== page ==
We spoke with directors Betsy West and Julie Cohen about their Amazon documentary My name is Pauli Murray. Pauli Murray is the poet, lawyer, activist, priest and queer icon you’ve never heard of.
“No one taught us about Pauli,” West said. (She’s right. I had never heard of Pauli Murray until I saw this documentary. As a queer woman, I feel like I should have known about Pauli, but I’m glad I know now.)
Murray was so instrumental to the civil rights movement, and the women’s rights movement, that even a young Ruth Bader Ginsberg was influenced by her research and writings. She left behind archives of her writings, recordings and videos, which made the process of making the documentary more central as everything West and Cohen needed was readily available.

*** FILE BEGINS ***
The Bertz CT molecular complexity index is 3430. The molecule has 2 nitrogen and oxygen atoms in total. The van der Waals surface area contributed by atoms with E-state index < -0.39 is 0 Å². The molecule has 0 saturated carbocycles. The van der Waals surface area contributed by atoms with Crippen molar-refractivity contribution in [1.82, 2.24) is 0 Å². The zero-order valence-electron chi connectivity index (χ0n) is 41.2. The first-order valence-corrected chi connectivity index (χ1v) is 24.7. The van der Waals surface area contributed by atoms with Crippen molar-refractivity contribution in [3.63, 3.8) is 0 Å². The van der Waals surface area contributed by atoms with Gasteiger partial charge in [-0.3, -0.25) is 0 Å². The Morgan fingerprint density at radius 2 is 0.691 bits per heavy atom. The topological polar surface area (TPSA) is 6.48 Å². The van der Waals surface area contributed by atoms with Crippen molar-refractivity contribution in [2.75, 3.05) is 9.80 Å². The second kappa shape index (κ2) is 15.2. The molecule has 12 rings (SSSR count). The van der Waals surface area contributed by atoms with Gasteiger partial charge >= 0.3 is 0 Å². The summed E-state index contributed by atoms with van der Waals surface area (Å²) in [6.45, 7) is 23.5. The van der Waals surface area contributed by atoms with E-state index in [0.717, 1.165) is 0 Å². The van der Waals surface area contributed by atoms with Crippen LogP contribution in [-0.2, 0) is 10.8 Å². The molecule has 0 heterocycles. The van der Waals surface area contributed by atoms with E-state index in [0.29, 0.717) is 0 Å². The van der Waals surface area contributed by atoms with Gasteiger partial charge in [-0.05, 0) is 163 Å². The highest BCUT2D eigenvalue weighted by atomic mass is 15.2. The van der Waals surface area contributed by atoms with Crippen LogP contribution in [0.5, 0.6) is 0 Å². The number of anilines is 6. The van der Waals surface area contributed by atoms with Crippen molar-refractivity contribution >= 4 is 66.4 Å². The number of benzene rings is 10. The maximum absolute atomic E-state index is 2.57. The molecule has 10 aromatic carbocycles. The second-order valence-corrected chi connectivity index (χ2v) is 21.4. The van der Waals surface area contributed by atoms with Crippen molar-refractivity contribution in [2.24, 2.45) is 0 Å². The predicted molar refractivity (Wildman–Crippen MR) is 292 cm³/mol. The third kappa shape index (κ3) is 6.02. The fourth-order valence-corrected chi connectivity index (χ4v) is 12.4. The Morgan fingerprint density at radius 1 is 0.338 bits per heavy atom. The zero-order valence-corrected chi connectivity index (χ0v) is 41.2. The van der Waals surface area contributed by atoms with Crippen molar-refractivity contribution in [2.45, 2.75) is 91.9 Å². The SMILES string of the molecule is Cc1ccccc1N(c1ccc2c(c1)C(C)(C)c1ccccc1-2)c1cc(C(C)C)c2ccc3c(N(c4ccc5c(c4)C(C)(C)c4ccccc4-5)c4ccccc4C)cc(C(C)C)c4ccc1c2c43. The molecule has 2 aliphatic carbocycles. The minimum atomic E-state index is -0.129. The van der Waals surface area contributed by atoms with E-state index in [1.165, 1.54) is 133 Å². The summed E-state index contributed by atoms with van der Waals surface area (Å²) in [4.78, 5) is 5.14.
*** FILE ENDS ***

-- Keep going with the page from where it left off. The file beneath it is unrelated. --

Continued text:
“She had an unbelievable collection of archival material,” Cohen said as part of Deadline’s Virtual Screening Series. “Not only 141 boxes of writings–yes some of the dry legal papers and notes–but also these personal, intimate journal writings and letters with more than 800 photos both of and by Pauli Murray.”
Both directors were able to gain access to this material via the Schlesinger Library at Harvard University. The duo also spoke to people who knew Murray intimately. It’s as if Murray did this purposely just to have a record, or history of her own importance in Black, American, Queer history.
Watch the full interview above.
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